- Gas range igniters can be run off counter circuit. However, if you plan on a high-end range, a circuit for that might be in order. Some gas convection ovens require a dedicated circuit because they have heating elements in the fan and most have a warming drawer
 
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Old 03-08-15, 07:39 PM
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All counter top receptacles are required to be GFCI protected as is the dishwasher per 2014 code.
I think the 2014 code also requires the disposer to be GFCI protected. Please, someone correct me if I am wrong about that.
 
  #9  
Old 03-09-15, 06:07 AM
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Joe, it appears that only the DW was added art. 210-8 D.
Geo
 
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Old 03-09-15, 07:17 PM
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Ok, I'm getting confused somewhat. I'm going to take some of the advice here and redo my drawing based on that info.

I've already done my main lighting circuit(the 6 high hats), but for that, I just used the existing circuit. In the process of installing the lights, I traced all fixtures on that circuit and I can now conclusively state that the lighting circuit contains:

- (6) high hats(all LED) which I installed
- (1) outside under-porch lamp(pre-existing)
- (1) duplex receptacle in another room

Seems like that circuit is good to go - no?

Here's my updated schematic(if you can call it that)



Questions:

1) Does my DW have to have it's own 20a circuit?
2) Can my GD share the the DW circuit?
3) I need "2 small appliance circuits" - does that mean receptacles that are located over the counter?
4) Do I need both of the GFI's I've illustrated?

Thanks! You all are a tremendous help.
 
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Last edited by moveright; 03-09-15 at 07:42 PM.
  #11  
Old 03-09-15, 08:06 PM
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The DW and GD can typically share a circuit. Check the nameplate data.

Yes you need 2 20 amp circuits to serve the kitchen receptacles. No lighting on these circuits.
 
  #12  
Old 03-10-15, 06:35 AM
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I don't really like the idea of having the refrigerator on a circuit that goes to an adjacent room,what is the load on that circuit?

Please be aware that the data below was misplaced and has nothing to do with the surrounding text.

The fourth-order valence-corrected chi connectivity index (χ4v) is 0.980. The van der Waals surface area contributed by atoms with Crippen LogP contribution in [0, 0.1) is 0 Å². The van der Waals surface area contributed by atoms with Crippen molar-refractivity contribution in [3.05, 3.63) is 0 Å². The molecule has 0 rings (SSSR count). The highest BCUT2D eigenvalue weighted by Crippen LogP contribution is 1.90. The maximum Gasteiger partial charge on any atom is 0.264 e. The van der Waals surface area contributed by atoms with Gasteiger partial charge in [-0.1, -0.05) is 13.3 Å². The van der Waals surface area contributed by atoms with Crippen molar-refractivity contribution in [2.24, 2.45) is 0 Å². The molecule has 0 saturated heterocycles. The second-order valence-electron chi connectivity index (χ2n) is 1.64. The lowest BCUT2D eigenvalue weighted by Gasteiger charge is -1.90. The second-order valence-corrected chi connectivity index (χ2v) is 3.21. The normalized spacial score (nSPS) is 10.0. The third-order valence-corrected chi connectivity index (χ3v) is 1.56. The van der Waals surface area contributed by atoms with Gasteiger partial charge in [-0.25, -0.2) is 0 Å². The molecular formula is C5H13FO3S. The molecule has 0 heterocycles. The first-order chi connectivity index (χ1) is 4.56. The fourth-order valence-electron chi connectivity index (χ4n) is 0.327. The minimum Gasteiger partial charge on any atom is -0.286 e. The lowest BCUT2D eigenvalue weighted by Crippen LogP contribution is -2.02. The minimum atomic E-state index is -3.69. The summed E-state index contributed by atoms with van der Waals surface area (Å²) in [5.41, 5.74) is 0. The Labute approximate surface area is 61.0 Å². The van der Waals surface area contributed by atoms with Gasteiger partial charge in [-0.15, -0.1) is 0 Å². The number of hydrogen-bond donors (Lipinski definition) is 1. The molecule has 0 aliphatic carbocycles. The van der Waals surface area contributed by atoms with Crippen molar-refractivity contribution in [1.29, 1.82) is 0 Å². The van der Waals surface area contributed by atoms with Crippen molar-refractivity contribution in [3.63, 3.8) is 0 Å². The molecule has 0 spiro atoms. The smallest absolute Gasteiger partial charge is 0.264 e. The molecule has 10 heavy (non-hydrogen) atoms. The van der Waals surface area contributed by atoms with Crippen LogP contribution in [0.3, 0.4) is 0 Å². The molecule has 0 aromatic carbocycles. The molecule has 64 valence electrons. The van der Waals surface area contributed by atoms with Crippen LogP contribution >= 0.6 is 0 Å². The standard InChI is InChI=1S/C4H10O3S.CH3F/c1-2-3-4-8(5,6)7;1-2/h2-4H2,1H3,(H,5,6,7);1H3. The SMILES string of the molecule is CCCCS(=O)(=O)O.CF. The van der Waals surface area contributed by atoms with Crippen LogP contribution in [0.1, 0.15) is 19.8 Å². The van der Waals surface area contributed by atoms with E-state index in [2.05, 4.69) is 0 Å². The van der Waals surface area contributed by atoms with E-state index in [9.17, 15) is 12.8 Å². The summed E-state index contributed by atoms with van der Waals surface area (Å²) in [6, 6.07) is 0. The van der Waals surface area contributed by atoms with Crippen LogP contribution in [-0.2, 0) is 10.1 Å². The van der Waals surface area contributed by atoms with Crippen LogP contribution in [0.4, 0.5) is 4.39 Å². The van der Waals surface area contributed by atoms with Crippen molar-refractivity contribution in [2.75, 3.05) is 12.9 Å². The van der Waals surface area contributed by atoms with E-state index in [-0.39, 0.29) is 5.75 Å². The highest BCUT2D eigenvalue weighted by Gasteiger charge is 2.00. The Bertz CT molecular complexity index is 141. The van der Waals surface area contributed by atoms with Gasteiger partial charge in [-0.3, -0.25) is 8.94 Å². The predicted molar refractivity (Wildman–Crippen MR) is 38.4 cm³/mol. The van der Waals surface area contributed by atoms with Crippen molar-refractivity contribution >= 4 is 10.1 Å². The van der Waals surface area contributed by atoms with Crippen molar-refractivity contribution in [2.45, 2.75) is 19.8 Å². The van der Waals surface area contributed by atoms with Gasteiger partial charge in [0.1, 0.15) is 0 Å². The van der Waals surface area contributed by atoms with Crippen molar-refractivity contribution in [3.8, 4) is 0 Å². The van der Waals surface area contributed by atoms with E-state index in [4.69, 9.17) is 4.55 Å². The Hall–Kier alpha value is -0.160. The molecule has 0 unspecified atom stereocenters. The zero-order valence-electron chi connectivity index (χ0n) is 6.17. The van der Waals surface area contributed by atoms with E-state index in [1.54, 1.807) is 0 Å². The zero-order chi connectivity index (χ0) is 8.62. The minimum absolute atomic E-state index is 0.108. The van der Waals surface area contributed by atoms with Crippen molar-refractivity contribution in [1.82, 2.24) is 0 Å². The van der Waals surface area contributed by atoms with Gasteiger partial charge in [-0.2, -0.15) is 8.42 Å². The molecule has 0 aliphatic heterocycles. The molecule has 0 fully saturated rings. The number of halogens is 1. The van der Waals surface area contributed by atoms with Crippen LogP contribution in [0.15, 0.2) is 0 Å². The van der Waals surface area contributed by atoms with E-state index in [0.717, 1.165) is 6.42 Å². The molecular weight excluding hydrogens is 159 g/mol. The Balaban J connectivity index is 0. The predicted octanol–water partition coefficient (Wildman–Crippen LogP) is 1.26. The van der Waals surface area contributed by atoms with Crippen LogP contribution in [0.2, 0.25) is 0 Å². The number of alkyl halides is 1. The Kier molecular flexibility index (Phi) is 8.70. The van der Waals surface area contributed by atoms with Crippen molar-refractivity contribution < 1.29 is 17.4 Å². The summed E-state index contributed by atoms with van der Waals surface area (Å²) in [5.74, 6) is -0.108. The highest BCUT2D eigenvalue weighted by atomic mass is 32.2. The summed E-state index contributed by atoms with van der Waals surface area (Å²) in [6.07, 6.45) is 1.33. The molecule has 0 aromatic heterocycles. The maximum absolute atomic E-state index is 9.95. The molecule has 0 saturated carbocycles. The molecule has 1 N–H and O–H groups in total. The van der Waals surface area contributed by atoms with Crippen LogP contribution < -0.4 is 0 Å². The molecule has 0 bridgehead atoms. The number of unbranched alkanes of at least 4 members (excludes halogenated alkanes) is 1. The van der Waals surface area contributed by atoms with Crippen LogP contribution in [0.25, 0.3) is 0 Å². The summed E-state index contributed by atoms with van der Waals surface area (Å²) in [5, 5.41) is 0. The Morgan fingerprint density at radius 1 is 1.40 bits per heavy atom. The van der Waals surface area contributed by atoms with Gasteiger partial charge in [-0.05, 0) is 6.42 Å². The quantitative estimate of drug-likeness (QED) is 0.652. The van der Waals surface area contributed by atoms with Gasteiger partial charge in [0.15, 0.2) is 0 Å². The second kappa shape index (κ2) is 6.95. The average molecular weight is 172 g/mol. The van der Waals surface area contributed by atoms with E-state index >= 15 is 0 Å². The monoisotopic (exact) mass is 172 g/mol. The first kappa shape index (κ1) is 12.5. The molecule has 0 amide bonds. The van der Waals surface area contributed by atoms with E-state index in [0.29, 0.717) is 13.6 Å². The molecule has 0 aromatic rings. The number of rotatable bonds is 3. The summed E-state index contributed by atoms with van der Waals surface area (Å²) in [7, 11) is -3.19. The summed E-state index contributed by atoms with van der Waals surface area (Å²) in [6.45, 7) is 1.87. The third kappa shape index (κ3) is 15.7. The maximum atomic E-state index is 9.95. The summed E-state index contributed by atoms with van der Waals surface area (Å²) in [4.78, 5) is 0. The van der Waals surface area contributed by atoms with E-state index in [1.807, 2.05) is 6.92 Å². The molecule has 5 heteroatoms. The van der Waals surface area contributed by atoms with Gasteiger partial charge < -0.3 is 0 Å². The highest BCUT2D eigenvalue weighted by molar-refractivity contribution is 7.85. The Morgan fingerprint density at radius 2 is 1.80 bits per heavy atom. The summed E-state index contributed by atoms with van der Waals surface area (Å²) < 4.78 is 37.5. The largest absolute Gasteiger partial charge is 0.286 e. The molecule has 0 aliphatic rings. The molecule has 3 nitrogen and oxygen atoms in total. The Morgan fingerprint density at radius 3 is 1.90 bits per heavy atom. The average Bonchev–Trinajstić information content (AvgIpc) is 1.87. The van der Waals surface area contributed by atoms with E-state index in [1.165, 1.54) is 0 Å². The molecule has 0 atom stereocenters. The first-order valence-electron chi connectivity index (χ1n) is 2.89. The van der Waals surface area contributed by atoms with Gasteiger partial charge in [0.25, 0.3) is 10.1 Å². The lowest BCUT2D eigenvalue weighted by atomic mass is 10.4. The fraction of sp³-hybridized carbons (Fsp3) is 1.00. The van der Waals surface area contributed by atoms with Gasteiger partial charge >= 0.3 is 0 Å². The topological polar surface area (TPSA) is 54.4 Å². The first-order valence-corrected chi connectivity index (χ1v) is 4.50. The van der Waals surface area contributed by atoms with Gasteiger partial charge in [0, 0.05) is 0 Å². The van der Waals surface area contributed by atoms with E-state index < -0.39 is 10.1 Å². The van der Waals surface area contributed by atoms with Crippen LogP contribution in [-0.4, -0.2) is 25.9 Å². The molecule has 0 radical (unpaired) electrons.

Geo
 
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Old 03-10-15, 07:16 AM
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3) I need "2 small appliance circuits" - does that mean receptacles that are located over the counter?
Yes. It's the counter top receptacles. Each receptacle needs GFCI protection.

Looks like you're almost there as far as a plan. The only thing I see wrong now is that you're powering the pendant lights and under cabinet lights from one of your appliance circuits. These lights need to be powered from a lighting circuit.
If that is a 3-gang box you plan to use, 2 switches and 1 GFCI, it's OK to have 2 circuits in that box.
 
  #14  
Old 03-10-15, 01:04 PM
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The refrigerator needs to be a dedicated circuit if it is not on one of the small appliance circuits.
 
  #15  
Old 03-10-15, 01:21 PM
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Ok, I'm getting this step by step. NEC is so complicated! Please check me below.

-Fridge on separate circuit (15a ok?) OR tied into one of the small appliance circuits
-ALL receptacles on counter need to be GFI protected (I thought only near the sink)
-Should my small appliance circuits be 20a?
-What about my range? It's a gas range/gas oven - nothing fancy, $550 model. Can I tie that into one of my small appliance/counter circuits?


Thanks again! This is seriously helpful.
 
  #16  
Old 03-10-15, 01:54 PM
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Refrigerator, either a dedicated 15 or on one of the 20 amp countertop appliance circuits.

A countertop receptacles on one of two 20 amp circuits, gfi protected.

Gas range can be on small appliance circuit. Someone else said their instructions said not to be gfi protected.
 

Last edited by pcboss; 03-10-15 at 02:17 PM.